Lea Nelson came into high school passionate about softball.
So when classmate and close friend Carly King tried to get Nelson out for track and field her freshman season at Davenport Assumption, it took some convincing.
“I was such a diehard softball player,” Nelson said. “Carly and her family knew I had some potential in track, so she brought me to a couple practices and even let me borrow some of her tennis shoes to run in.
“I’m glad she did because I ended up falling in love with it.”
Now four years later, the sprinter prepares for her final lap at Drake Stadium in an Assumption uniform.
While Nelson won't graduate with the individual track accolades like King or past greats such as Maddie Irmen, Rose Ripslinger and Joy Ripslinger, she has left an indelible mark on Assumption’s program.
Nelson is part of school records in the 800, 1,600 and distance medley relays. She has won Drake Relays titles along with conference and state championships. She has competed at national meets in New York and North Carolina.
“Lea is kind of that mortar and glue,” Assumption coach Tim O’Neill said. “She’s the kid that you can’t have a championship level program without. She can do so many different things. Wherever we had a hole in the lineup, we tried to use her to fill that hole.”
Nelson has found her niche in the sprints (100, 200 and 400), but has competed in the 800, long jump and even a brief hurdling stint early in her career.
But more than the splits she runs in each of her relays, Nelson’s infectious personality rubs off on her teammates and is vital to Assumption's success.
“She’s very optimistic and outgoing,” fellow sprinter Amaya Jackson said. “Very bubbly. She’s like the jokester of the team.”
When the Knights appear nervous before a race, Nelson usually is the one to lighten the mood with a joke or with some dance moves.
“You’re not going to see an overly impressive individual time on paper from her, but the things she brings to a team is so invaluable and that's what I've told some college coaches,” O’Neill said. “Her personality, she’s one of the neatest kids I’ve ever coached in 19 years with this program.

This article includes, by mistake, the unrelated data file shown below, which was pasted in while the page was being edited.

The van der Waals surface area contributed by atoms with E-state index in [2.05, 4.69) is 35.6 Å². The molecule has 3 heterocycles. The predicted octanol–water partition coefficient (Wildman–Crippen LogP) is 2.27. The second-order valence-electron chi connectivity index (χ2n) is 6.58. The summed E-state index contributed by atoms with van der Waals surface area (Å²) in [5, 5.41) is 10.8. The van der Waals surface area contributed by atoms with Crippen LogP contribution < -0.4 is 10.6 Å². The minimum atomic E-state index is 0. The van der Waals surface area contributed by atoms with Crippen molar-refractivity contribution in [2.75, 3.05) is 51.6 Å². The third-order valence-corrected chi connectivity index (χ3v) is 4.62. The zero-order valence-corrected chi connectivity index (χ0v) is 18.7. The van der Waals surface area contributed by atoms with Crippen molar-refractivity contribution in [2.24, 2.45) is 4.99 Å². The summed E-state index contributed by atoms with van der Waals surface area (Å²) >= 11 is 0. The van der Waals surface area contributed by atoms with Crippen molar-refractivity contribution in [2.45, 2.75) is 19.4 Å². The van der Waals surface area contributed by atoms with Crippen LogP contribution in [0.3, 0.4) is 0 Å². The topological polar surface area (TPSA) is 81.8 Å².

“She’s fun, witty, has great comebacks, good material and a lot of fun to be around.”
An outfielder on Assumption’s two-time state championship softball team and a setter on Assumption’s state-qualifying volleyball team last fall, Nelson is being used solely on relays in the postseason.
She anchored the 400 relay along with participating on the 800, 1,600 and sprint medley relays last Friday at the Class 3A state-qualifying meet in Mount Pleasant.
“Honestly, whatever spot the coaches put me in, it doesn’t matter,” Nelson said. “I know they have a bigger plan. As long as I can help the team score some points, that’s all that matters.”
Nelson contributed to Assumption state championships her freshman and sophomore seasons, the program’s fourth and fifth in a row.
A rash of injuries, including a stress fracture in Nelson’s right foot, resulted in the title streak halting last May. The Knights are eager to get the championship trophy back in their possession.
“I was a little naive my first two years thinking we were going to win everything,” Nelson said. “Last year, it showed me the reality. I needed it personally to see you can’t always be at the top.
“Our team and I want it that much more. There is a little bit more hunger.”
Assumption, Dubuque Wahlert and Glenwood are among the favorites in 3A. Defending champion Pella, Sioux City Heelan and Iowa Falls/Alden also could factor into the conversation for a trophy finish.
King and Jackson are projected to score substantial points in the individual sprint events, but the relays ultimately could determine Assumption’s fate.
The 400, 1,600 and 3,200 relays are seeded between seventh and 16th. If Assumption can produce points in two or all three of those events, it would put them in a favorable position.
“We’ve got to take each one of these relays seriously,” said junior Natalie Moore, who also is expected to run on four relays. “You don’t want to have any small errors because that can go a long way.
“The relays are important to scoring points to get us to our end goal of a championship.”
Jackson, a senior, missed all of last season following her transfer from Davenport Central. Moore was sidelined all of last year following reconstructive surgery on her left ankle.
“I have one chance to make a name for myself,” Jackson said.
"To be back a part of it means so much more," Moore stated.
King has college track in her future at Duke University.
In all likelihood, this will be one of Nelson’s final track and field competitions. She plans to attend Iowa State in the fall to major in mass communications and journalism, but athletics aren’t part of the plan.
“We’ll see how that works out,” she said. “I’ve played sports my whole life, so I don’t know how I’ll react when it is taken out of the equation.
“I try not to think about it because it has been such a big part of my life the last four years. Hopefully, we can go out with a bang.”